The Democratic National Committee (DNC) announced on Tuesday it is launching a new campaign organizing program in nine states ahead of next year's midterm elections.
The Campaign Pipeline Project will place organizers on the ground in Arizona, Georgia, Wisconsin, Michigan, North Carolina, Nevada, Pennsylvania, Virginia and New Jersey in an effort to elect the party's candidates up and down the ballot in the targeted states.
“In order to win, next year and in the future, our party must invest in young and diverse talent,” DNC Chairman Jaime HarrisonJaime HarrisonTrump's election fraud claims pose risks for GOP in midterms Top Democrats tout California recall with an eye toward 2022 20 years later: Washington policymakers remember 9/11 MORE said in a statement to The Hill. "Through the Campaign Pipeline Project, the DNC will be able to identify, train, and embed young, diverse staff in communities across the country to ensure that Democrats are on the ground, and on the ground early."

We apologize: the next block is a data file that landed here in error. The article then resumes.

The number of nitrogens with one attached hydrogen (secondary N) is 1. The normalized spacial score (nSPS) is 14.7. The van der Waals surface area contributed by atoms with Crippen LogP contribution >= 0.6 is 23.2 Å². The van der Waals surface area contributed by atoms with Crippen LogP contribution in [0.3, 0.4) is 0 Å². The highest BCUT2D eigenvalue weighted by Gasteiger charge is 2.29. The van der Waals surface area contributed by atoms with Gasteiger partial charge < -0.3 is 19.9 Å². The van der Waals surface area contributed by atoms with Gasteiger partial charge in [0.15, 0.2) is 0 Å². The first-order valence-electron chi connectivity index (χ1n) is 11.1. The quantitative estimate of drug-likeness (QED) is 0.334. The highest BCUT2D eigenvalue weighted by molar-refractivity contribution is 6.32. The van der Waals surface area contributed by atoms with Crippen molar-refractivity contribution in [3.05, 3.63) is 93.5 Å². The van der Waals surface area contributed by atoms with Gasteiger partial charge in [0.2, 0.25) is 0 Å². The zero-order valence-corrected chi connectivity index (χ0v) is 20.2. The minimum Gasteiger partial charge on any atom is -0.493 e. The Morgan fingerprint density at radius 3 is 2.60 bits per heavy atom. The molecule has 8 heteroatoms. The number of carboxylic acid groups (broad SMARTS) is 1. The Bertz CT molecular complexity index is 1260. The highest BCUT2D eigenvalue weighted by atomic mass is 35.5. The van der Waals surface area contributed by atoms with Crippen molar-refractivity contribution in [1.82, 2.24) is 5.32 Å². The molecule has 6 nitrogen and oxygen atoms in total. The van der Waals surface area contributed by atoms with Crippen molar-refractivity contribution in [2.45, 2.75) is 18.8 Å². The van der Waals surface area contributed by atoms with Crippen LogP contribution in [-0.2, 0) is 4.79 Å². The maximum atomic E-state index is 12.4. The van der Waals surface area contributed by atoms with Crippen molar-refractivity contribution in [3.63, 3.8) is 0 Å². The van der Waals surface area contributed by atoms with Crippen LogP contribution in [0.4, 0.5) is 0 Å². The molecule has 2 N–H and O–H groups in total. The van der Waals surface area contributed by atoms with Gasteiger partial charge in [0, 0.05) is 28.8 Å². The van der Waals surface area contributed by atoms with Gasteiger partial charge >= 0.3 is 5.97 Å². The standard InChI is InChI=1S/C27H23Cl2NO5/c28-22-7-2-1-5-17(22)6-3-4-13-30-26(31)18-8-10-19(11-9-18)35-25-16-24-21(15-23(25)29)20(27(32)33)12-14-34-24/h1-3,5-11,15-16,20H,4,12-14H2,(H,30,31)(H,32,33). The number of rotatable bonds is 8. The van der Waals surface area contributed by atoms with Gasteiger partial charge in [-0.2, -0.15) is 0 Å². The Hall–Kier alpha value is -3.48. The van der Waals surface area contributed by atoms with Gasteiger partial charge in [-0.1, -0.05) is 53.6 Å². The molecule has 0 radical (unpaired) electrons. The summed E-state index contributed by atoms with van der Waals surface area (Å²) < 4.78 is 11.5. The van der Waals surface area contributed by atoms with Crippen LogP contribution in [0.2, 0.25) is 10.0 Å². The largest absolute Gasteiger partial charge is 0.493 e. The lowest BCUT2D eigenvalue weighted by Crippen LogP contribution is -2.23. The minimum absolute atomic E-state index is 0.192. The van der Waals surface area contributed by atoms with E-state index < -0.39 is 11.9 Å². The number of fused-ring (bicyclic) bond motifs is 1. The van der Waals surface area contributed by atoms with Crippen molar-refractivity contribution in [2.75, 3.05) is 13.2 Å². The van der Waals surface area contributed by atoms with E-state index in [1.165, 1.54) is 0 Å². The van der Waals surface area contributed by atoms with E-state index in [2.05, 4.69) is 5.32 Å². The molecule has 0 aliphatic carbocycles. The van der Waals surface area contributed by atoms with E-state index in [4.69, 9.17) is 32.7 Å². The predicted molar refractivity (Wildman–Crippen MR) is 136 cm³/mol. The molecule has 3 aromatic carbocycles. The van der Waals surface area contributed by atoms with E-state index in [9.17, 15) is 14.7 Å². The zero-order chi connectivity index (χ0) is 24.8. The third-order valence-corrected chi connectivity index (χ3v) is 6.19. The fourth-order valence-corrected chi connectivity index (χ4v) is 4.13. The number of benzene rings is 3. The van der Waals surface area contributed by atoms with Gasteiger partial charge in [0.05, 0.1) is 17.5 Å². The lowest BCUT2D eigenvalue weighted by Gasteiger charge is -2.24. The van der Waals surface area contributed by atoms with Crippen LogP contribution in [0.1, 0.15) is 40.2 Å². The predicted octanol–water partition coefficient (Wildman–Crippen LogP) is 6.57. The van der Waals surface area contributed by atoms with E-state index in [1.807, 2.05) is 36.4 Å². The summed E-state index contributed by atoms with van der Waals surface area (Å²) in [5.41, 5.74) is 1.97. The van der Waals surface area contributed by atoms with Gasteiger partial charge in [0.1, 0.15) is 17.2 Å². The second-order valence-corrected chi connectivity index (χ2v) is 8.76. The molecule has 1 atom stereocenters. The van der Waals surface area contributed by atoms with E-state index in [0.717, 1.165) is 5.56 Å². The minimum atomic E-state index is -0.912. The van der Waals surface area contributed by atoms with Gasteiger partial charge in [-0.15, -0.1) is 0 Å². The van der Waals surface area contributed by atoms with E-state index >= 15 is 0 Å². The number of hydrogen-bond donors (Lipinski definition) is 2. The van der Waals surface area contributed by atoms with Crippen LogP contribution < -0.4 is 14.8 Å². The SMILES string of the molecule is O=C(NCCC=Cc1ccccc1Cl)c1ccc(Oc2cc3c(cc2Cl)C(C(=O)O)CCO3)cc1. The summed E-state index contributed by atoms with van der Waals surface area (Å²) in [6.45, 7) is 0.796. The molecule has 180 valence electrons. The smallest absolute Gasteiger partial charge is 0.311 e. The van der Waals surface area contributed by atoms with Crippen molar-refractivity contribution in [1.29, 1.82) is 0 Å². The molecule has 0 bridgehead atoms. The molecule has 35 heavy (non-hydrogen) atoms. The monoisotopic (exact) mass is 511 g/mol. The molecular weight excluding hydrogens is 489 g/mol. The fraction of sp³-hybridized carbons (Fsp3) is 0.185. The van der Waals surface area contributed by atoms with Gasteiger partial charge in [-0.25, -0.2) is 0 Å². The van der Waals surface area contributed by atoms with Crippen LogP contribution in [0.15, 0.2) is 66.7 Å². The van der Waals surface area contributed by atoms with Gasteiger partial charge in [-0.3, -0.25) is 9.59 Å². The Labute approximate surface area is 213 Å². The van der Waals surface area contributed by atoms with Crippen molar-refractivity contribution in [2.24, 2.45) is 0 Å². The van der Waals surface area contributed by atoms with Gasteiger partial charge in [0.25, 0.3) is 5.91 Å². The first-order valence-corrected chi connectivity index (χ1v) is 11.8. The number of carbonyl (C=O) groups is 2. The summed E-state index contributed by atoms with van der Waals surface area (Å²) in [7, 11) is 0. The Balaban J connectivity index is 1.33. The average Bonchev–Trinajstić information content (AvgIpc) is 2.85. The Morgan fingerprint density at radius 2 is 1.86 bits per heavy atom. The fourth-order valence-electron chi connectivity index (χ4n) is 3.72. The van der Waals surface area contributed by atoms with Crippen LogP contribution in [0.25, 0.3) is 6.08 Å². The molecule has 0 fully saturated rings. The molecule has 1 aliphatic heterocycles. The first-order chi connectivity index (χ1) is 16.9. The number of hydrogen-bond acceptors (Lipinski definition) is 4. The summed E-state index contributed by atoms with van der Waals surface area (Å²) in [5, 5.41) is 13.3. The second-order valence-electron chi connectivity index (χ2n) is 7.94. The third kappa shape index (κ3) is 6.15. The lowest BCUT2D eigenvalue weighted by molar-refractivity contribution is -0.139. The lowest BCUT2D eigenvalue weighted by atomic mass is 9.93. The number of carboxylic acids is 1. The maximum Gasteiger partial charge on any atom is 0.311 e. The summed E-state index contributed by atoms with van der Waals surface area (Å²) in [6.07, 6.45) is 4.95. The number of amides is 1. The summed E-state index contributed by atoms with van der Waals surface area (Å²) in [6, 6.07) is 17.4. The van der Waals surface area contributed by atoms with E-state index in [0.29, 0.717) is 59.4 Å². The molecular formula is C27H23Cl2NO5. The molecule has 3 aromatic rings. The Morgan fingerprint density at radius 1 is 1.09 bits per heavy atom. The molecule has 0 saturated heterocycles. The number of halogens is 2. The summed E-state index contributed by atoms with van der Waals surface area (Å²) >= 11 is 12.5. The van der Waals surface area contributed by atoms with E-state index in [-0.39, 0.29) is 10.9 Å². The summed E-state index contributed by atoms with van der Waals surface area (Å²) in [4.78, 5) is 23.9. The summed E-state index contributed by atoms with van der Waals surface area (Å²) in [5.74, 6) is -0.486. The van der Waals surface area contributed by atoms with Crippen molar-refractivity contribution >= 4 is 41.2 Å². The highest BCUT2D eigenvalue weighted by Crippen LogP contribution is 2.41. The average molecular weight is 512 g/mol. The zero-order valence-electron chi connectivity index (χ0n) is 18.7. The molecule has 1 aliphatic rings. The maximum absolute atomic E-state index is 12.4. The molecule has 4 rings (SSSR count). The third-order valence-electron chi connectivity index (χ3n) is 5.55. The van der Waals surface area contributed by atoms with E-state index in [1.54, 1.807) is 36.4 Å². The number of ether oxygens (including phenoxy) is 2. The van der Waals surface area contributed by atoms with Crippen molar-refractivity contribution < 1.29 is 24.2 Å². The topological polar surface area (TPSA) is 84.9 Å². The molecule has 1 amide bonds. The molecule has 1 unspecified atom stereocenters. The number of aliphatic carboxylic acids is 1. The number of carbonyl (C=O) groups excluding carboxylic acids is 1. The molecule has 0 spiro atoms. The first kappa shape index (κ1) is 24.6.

The DNC has a goal of hiring 80 percent of those who participate in its boot camp training programs, according to party officials.
Officials say their goal is to have the organizers trained and embedded in state parties by Sept. 1.
The news comes as Republicans and Democrats are already preparing to face off in the midterms. The Republican National Committee (RNC) has also made an effort to recruit diverse talent through its own organizing efforts.
Last month, the RNC opened its first Asian Pacific American community center in California, which is aimed at organizing Black, Hispanic and Asian American voters ahead of next year's midterms.